Former Pakistani cricketer Moin Khan has suggested that if India plays the Asia Cup in a neutral location, then Pakistan should do the same for the next World Cup matches. Speaking to the media, Khan stated that if India doesn’t host the Asia Cup, then Pakistan should not travel to India for the 2019 World Cup.
Khan urged the Pakistan Cricket Board (PCB) to push for hosting the entire Asia Cup in Pakistan this year, and emphasized the importance of conversations between the two boards to resolve the issue.
He also stated that India should not be allowed to use financial coercion to force its will on other cricket governing bodies, and that there should be a discussion between the boards of India and Pakistan to determine how to play cricket.
Khan believes that the Pakistan Cricket Board should take a stand against India’s decision, stating that Pakistan should not travel to host the World Cup if India does not come to compete in the Asia Cup.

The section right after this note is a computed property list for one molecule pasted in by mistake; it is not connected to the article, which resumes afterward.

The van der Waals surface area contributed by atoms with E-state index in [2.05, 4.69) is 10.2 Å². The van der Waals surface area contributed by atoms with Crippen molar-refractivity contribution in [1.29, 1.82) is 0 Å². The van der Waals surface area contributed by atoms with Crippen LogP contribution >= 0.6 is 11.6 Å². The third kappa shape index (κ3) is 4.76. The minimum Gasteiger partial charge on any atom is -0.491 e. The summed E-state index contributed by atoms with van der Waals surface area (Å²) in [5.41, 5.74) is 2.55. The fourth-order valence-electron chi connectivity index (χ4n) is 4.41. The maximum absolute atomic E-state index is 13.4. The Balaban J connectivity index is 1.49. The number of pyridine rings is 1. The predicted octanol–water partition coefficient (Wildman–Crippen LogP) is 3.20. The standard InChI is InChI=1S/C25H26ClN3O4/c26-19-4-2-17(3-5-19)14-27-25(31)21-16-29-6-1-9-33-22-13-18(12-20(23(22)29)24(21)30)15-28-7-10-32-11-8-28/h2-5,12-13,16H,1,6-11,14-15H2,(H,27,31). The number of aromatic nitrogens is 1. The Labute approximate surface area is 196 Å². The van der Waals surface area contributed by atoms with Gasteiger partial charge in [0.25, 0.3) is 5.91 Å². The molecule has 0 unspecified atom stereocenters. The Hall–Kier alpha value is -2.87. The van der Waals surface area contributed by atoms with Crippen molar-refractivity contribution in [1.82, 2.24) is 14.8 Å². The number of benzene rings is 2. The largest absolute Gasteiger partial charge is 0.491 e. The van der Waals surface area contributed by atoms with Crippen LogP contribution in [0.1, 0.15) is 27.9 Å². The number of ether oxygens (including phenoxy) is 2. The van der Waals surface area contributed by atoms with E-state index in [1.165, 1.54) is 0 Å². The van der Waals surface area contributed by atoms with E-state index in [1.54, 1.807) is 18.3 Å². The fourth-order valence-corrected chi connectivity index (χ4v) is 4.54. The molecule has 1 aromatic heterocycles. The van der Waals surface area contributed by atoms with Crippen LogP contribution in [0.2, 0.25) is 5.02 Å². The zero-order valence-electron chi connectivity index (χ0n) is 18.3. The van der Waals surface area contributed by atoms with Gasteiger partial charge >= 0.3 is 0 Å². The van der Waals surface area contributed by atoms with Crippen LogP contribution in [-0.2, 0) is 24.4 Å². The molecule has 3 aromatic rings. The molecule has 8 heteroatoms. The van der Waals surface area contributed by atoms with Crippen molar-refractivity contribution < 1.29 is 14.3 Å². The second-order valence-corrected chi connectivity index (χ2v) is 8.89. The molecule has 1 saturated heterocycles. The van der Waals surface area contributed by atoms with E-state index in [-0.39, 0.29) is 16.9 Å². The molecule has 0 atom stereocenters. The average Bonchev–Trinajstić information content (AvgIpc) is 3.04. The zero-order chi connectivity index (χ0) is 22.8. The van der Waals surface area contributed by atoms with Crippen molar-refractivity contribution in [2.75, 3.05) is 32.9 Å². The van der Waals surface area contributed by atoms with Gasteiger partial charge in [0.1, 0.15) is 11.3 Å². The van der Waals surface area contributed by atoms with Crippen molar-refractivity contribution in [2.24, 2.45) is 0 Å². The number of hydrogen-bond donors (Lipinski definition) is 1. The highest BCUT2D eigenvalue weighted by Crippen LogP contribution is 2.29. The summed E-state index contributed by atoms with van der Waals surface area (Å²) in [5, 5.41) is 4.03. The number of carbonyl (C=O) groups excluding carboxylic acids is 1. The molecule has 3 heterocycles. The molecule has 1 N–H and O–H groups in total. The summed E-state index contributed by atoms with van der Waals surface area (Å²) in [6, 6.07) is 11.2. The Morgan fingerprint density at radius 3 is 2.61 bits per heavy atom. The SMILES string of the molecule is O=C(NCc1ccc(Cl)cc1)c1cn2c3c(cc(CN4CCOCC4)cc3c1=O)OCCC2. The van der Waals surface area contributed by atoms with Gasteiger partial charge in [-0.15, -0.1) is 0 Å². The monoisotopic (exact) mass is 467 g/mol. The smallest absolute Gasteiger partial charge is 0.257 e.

This situation between the two nations has been ongoing for some time now, with Pakistani cricket officials suggesting last year that they may not send a team to the Asia Cup in Pakistan in 2023. The following day, officials in India announced that they would not send a team to the World Cup in 2019.
The Indian Cricket Board Secretary, Jay Shah, had previously stated that India “can’t” send a team to Pakistan and that the competition would need to be held in a neutral location.
There are a number of solutions on the horizon that could prevent further events like this in Asia and around the world. A hybrid format for the Asia Cup was previously brought up on the fringes of an ICC meeting last month.
India’s games at the 2023 Asia Cup are expected to take place at a neutral site, possibly in the UAE or Oman.
In conclusion, the ongoing tension between India and Pakistan in cricket shows no signs of abating, with both sides taking strong stances on the issue. It remains to be seen how the situation will be resolved, but the importance of dialogue and compromise cannot be overstated in finding a solution that benefits both nations and the sport of cricket as a whole.